But I've always wanted to just drop a couple hundred dollars just once at a bookstore. Maybe even including a thick history book of stout stock, or a coffee table art book. The closest I've come was when given money for around my 13th birthday and Mom took me to a bookstore and I came home with four books. I spread them before me and took a picture. It's kind of surprising I've never just thrown caution to the wind and spent like crazy at a bookstore before. I don't have that overly wild streak of generosity, towards others or myself. I don't have that willingness to live high on the hog for the moment, to feast, to celebrate in a truly robust fashion. I'm too wary of the future I guess, or perhaps too cognizant of the cost of celebration. Too wary of Lent to enjoy Easter I guess. Must be the impact of the English on me, that English concern about money that imprinted itself on the Irish consciousness over the centuries. Certainly influenced my frugal Irish grandma, although likely it was the Great Depression that did the influencing there. It was kind of funny to have seen my 100% Irish Grandma acting like an English protestant when it comes to the purse.


St. Polycarp feast is today. A martyr for whom the flames did not scorch. But the sword did twain. Which is an interesting thing - it seems like with a lot of the early martyrs it took multiple attempts to kill them. Which seems odd in a way, as if God was protecting them from one form of death only to have them succumb immediately to another. But I suppose it was a way of showing the miraculous (and that God cares) even when evil has its way. It was a way of God saying, “I was with them even though they died.” Would surely be inspirational to the flock to hear that flames did not hurt Polycarp.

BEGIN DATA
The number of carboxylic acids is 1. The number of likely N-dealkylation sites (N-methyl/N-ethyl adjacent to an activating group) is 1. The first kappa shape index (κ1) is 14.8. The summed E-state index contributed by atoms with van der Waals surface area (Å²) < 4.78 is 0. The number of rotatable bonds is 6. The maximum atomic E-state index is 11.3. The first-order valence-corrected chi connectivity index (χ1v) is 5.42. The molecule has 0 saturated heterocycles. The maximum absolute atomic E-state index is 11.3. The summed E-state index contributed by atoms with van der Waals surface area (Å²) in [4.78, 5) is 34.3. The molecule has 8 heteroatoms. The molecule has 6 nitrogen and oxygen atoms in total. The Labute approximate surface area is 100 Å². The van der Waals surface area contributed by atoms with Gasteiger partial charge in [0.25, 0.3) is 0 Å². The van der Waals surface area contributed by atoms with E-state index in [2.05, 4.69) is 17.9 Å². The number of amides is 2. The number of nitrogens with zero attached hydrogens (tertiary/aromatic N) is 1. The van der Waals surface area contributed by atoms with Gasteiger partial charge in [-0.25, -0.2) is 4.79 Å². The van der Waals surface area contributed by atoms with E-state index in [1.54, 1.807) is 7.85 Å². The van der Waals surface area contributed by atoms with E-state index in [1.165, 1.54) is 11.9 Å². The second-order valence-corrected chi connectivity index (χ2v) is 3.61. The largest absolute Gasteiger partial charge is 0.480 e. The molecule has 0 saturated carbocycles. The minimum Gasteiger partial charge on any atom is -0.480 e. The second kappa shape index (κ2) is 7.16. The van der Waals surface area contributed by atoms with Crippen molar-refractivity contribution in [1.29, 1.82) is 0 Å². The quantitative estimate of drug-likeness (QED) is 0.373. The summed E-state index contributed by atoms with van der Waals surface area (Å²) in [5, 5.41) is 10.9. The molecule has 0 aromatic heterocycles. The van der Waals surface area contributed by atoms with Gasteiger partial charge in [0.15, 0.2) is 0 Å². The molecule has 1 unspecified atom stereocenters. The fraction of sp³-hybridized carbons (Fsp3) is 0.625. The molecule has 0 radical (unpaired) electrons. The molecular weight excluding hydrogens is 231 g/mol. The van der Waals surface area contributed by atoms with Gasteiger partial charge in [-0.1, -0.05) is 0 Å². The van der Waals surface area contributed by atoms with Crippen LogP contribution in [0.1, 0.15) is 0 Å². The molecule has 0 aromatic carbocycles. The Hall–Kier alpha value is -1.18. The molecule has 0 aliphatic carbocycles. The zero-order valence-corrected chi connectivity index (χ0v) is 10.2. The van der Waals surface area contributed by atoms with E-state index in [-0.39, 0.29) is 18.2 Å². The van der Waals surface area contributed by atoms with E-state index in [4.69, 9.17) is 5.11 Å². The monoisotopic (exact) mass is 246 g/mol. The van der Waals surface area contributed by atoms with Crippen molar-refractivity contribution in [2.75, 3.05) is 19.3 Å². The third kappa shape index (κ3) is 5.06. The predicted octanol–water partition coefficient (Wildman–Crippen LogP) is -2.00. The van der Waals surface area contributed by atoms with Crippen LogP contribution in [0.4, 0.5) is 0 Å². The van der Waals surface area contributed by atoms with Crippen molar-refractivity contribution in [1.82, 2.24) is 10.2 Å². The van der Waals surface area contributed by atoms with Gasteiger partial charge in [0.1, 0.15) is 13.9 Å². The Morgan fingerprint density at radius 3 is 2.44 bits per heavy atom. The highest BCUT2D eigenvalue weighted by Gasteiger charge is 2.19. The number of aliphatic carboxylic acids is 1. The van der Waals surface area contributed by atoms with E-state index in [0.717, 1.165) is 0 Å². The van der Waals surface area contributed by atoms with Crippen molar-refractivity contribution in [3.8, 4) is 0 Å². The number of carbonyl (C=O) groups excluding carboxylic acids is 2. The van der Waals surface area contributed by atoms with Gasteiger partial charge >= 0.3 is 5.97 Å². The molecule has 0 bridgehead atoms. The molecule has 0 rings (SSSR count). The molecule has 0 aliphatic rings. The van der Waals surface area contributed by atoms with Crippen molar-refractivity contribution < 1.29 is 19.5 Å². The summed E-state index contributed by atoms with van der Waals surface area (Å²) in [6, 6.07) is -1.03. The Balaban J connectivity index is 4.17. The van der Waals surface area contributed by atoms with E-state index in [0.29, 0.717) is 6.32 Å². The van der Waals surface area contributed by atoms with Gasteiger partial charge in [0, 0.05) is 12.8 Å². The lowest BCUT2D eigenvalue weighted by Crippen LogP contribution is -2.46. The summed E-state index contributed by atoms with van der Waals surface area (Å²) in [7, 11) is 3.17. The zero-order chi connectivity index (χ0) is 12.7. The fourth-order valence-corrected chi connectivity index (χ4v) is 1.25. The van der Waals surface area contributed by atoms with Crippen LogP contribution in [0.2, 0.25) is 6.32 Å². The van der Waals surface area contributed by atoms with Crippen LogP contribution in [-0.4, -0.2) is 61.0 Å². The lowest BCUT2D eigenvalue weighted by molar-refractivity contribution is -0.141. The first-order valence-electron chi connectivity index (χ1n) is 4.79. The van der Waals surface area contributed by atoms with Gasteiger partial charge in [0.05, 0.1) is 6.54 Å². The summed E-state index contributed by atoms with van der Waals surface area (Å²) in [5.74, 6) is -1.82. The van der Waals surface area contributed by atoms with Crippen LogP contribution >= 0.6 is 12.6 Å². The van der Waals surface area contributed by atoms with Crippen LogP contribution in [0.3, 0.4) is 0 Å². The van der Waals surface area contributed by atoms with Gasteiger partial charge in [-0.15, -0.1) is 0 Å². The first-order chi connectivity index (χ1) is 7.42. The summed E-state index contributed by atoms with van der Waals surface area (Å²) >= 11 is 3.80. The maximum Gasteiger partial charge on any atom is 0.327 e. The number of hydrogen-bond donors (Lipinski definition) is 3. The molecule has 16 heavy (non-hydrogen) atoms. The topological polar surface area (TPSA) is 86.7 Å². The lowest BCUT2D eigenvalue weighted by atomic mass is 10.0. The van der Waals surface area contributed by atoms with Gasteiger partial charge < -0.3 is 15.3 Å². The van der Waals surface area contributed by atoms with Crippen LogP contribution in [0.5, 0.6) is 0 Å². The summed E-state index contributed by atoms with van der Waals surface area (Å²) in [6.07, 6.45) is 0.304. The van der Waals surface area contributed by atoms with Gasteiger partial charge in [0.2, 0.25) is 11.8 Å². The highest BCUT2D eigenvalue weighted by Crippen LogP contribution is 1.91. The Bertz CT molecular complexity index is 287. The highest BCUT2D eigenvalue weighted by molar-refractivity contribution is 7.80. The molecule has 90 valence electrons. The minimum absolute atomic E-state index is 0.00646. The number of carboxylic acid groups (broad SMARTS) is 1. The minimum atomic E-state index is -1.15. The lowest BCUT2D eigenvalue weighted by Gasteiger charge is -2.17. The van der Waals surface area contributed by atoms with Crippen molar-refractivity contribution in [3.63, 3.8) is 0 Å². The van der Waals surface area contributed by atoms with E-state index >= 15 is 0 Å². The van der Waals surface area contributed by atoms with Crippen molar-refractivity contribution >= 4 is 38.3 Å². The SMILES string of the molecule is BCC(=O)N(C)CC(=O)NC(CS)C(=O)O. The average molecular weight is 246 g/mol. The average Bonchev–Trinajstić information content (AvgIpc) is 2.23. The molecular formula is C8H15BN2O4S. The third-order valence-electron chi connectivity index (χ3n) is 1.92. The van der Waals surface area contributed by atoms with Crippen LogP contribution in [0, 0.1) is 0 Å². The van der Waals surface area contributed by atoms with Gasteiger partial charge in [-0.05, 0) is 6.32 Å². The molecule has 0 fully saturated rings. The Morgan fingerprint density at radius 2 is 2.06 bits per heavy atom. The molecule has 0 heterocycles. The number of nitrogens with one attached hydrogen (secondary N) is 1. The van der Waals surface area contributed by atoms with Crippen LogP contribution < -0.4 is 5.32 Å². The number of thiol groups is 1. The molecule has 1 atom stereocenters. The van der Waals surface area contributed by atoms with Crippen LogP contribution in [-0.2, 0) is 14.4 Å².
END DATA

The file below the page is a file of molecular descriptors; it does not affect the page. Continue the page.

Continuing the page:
How I'd longed to be wombed within that “Temple of Peace” as Gladstone called his library, inside my idyllic house of books. House and Gardens? Call it House and Libraries and I may subscribe!

Reading Benedict's second book on Jesus. Learned about the history of the word hosanna. Fascinating! I've said the word a million times without delving into its rich past.

Sometimes it feels like the Christian life is, reduced to its core, storing up a different sort of treasure than we normally store up. That is, the storing up of love, of charitable acts. Which suggests that instead of going for the gratification of self in this life, we seek to delay our gratification, we seek to work for the next life.

Some of us seem to have the capacity to delay gratification and some don't. A study was done on nursery schoolers in which they could have a single marshmallow immediately or wait for an undetermined time (up to fifteen minutes) and receive two. Most children couldn't wait. The psychologist tracked the children for the next 40 years and found that those who waited lived "productive and in many cases outstanding lives." Those who immediately grabbed a marshmallow didn't do as well. It also made for a difference of a whopping 215 points on their respective S.A.T.s!